Need a holiday?

It’s half term and three of us are staying at home, the absolute best place to be if there are not too many tasks to do. But Lola is off by boat to stay with her friend’s grannie in France for some potato harvesting… (Cross-fingers with the fuel shortages, rubbish non collection, libertie, egalitie and fraternitie protests at Sarkozy’s raising of the retirement age from 60 to 62 that she’ll be able to get back too.)However there is one day when our little tent has to be got out of storage. It was last used in June to help Lola and her friends celebrate a 12th birthday in the park – more for shade and that distinctive tent smell than for sleeping in.

I’m not looking forward to a cold autumn night camping but I guess if I wear all my clothes there shouldn’t be too much to complain about, and 9-year-old Nell will be with us hopefully doubling as a hot water bottle. I’d probably be less nervous about autumn camping (and it does save cash if there’s more than one of you planning to sleep over) if I hadn’t just read The Tent, The Bucket and Me by Emma Kennedy

. It’s an hilarious set of disasters about childhood family holidays back in the 1970s- often lavatorial, but not always. I’ve never laughed reading a book so much, but I think it also offers three good take home messages – (1) Camping is for the well prepared. (2) Kids love it until a certain age. (3) It is hard for parents (especially mums) not to argue – or for the rest of the campsite to hear the detail.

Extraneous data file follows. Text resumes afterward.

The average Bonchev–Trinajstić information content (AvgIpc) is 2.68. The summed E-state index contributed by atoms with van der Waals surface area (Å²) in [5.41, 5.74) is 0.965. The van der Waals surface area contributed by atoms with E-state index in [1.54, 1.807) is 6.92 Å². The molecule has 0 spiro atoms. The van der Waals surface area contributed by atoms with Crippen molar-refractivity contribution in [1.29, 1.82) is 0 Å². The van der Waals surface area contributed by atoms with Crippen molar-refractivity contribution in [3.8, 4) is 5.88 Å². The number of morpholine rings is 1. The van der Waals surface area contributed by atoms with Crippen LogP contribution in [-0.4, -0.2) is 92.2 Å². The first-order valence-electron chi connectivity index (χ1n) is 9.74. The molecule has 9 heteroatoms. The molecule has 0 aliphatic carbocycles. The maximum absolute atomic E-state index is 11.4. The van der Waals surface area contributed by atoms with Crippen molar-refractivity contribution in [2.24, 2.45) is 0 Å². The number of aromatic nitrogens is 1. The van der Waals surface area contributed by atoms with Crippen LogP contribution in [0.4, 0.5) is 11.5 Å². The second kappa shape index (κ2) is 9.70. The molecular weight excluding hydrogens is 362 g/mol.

When I was little my mum and dad economised by insisting we all (3 kids, 2 parents) spent a week camping in a wood by our house. They took certain pride in coping with adversity so lying on sticks, or feeling the tents leak from dripping trees after enormous summer rainstorms was considered a good way to harden us up – but still nothing like the cold or discomfort of their own snow-drenched, non centrally heated post war childhoods.

Coach surfing
Since George Osborne announced his drastic spending cuts (20 oct 2010) I’ve been trying to work out if the holiday culture of big trips and plenty of mini-breaks has been killed. I suspect it’s changing to a method that depends far less on cash. For example plenty of people know I like to house swap so despite the winter creeping up I’ve had a mum of two recently ask if she and her family could take over our house for four straight weeks (sorry, no, we live here and the only school holiday that is this long is not until the summer). What’s more since July we’ve had a lot less space as there have been three different adults (one from Brazil, one from Wales and one from Australia) back-to-back staying for a minimum of three weeks in our downstairs room. They save a fortune, and my girls see how adults run their lives differently. All these experiences are a sort of holiday, it’s just not the way the magazines make us imagine them.

So, anyone got any tips for making a middle weight sleeping bag into one good enough for Everest?

This post is by Nicola Baird developing ideas in her book Homemade Kids.

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